Here are the notes on this one from Sweet Marias:
Notes: It's good to have a little background information on Tanzanian coffees; A good Tanzanian coffee from the North can be a treat, but many lots that arrive in the U.S. never had a chance. The Northern coffees are grown near Kenya (Mt. Kilimanjaro) and bear that out in the cup: more acidity, lighter body. But the Southern district coffees from the mountains of the northeast rim of Lake Malawi are full bodied, have milder acidity, and extremely long in the aftertaste. The problem with Tanzanian Peaberry has less to do with where it is from and the original cup quality it possesses. Poor cup character is the result of poor transportation routes to port, and while at port the shipping container that is delayed from leaving the country can bake the coffee in the humid, blistering sun ...not good. So even a good Tanzanian coffee can go bad en route. The result are harsh, baggy flavors in the cup. This flatbean coffee shows none of that, and is a sweet coffee without much of the characteristic East African hidey character. What amazed me is I cupped this with a table of 17 Auction Lot Kenyas (the powerhouse E. African coffee) and it was my favorite. What struck me was this very aromatic Dutch cocoa quality in the cup, which really came out alongside some very citrusy, acidic Kenyas. It has vanilla hints, moderate brightness and a lighter body than last years crop. There are floral (rose) aromas as it cools to, and the chocolate -vanilla quality remains lively and soft (not bittersweet or harsh). This lot can really take a wide range of roasts and display a slightly different character in each, from a bright, light-bodied City roast to a pretty pungent Vienna, I would say it has multiple personalities but in a way this lends itself to the craft of roasting, and your interpretation of the coffee! I plan on having some real fun in the Probat with this one...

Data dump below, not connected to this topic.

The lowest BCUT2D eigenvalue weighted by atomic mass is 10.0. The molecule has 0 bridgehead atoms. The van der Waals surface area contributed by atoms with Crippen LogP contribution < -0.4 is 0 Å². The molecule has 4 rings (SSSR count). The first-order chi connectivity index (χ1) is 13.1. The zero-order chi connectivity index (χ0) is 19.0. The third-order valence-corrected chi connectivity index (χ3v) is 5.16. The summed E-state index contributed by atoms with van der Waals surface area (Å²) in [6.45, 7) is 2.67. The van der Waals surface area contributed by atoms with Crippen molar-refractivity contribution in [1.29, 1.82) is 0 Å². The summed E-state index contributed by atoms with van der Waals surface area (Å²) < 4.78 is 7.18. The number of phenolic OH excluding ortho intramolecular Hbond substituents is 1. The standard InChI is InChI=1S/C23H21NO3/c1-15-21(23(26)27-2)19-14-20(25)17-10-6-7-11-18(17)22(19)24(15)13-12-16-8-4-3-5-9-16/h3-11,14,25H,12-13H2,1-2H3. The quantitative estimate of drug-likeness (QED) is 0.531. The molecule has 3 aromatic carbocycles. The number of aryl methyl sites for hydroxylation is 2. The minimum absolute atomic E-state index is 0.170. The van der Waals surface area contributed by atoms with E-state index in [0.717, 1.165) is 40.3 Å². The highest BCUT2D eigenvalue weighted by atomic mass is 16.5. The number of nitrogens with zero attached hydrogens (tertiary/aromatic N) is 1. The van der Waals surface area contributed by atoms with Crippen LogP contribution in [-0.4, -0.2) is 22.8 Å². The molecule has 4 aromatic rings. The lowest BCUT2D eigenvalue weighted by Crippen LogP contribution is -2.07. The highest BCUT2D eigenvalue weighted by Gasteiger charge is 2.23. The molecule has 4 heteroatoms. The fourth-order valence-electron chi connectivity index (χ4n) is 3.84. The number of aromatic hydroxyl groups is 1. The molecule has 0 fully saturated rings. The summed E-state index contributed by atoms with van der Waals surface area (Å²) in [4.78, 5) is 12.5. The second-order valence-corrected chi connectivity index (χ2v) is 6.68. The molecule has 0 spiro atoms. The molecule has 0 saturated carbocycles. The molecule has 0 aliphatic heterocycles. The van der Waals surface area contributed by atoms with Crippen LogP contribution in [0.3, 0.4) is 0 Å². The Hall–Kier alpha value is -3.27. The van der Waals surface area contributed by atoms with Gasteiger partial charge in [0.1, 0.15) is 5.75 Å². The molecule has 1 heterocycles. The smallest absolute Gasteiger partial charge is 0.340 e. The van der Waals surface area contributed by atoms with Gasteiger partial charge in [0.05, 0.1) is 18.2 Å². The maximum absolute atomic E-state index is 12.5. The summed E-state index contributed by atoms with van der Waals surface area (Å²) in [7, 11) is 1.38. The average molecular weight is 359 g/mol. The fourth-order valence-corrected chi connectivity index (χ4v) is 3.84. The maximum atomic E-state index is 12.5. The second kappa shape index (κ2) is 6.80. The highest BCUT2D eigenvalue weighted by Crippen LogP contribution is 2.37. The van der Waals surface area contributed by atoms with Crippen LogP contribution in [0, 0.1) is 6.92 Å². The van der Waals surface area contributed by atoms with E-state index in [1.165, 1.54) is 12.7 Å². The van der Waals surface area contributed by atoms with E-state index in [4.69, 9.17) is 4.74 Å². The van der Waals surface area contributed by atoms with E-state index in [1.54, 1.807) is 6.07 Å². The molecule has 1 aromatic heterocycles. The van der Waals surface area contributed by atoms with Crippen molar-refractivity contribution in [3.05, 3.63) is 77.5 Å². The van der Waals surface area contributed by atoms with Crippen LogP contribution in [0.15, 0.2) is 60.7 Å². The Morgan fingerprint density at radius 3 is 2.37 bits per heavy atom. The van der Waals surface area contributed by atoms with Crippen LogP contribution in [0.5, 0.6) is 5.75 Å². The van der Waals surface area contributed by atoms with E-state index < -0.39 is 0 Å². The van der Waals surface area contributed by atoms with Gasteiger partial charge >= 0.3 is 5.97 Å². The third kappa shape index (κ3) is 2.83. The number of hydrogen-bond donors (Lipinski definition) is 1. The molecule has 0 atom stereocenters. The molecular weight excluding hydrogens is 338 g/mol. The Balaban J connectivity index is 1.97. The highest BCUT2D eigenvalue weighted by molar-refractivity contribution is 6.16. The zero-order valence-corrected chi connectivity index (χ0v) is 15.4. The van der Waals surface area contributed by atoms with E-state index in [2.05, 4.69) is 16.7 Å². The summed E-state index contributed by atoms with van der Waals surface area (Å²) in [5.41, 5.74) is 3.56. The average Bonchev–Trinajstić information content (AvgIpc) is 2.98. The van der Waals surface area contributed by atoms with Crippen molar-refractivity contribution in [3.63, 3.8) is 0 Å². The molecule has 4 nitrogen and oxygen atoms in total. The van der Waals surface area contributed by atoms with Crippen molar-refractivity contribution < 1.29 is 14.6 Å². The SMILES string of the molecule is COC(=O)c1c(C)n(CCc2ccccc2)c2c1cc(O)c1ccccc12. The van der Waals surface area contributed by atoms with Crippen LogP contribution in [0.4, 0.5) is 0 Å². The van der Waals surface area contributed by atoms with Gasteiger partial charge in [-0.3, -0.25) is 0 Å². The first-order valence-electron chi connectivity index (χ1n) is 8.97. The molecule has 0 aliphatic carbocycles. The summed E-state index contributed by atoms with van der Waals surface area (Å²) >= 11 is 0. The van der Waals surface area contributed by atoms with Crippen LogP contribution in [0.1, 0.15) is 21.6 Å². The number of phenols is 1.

Here's a view of Dave's handiwork...smaller size bean and a not a full roast. Dave I will let you append on how you tackled this bean:
As it got to me it still needed some degassing, but it really came together today. As an espresso shot, I am getting very good crema and a bit lighter color than the heavier blends that I use as a daily coffee. The body on this is light, with a good earthy undertone and a light chocolate/vanilla aftertaste that really stays with you. It will take a tighter grind (8 on the Rocky...reference point is 10 for Black Cat) and on the Olympia I did my deeper older basket, about a 12 second pre-infusion and about one and a quarter pull.
So my challenge to the board is to see if we can do some education on coffee instead of just machines. Dan has a coffee forum, but I would like to see what you are drinking, how you are pulling them and if you are home-roasting how are your treating your SOs. News about blends are fine, but I have a selfish interest in SOs. So let's pay it forward and use this as an opportunity to educate everyone on what you are drinking.